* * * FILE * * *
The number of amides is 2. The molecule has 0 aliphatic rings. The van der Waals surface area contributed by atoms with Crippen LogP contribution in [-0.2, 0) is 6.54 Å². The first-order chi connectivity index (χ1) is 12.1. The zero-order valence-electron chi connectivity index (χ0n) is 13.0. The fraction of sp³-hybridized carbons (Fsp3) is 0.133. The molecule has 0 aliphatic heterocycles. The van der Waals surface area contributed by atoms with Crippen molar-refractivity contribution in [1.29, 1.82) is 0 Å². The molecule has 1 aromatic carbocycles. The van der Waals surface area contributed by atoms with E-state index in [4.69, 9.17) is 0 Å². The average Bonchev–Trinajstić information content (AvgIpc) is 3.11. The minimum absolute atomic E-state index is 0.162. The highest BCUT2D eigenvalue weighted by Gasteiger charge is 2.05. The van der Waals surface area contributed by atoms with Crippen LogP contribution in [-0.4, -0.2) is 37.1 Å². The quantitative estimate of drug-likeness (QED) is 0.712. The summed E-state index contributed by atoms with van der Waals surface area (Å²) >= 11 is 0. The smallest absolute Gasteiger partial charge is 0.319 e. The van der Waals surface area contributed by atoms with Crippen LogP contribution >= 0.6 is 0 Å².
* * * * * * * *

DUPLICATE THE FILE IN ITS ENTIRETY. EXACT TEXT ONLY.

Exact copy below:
The number of amides is 2. The molecule has 0 aliphatic rings. The van der Waals surface area contributed by atoms with Crippen LogP contribution in [-0.2, 0) is 6.54 Å². The first-order chi connectivity index (χ1) is 12.1. The zero-order valence-electron chi connectivity index (χ0n) is 13.0. The fraction of sp³-hybridized carbons (Fsp3) is 0.133. The molecule has 0 aliphatic heterocycles. The van der Waals surface area contributed by atoms with Crippen molar-refractivity contribution in [1.29, 1.82) is 0 Å². The molecule has 1 aromatic carbocycles. The van der Waals surface area contributed by atoms with E-state index in [4.69, 9.17) is 0 Å². The average Bonchev–Trinajstić information content (AvgIpc) is 3.11. The minimum absolute atomic E-state index is 0.162. The highest BCUT2D eigenvalue weighted by Gasteiger charge is 2.05. The van der Waals surface area contributed by atoms with Crippen LogP contribution in [-0.4, -0.2) is 37.1 Å². The quantitative estimate of drug-likeness (QED) is 0.712. The summed E-state index contributed by atoms with van der Waals surface area (Å²) >= 11 is 0. The smallest absolute Gasteiger partial charge is 0.319 e. The van der Waals surface area contributed by atoms with Crippen LogP contribution >= 0.6 is 0 Å².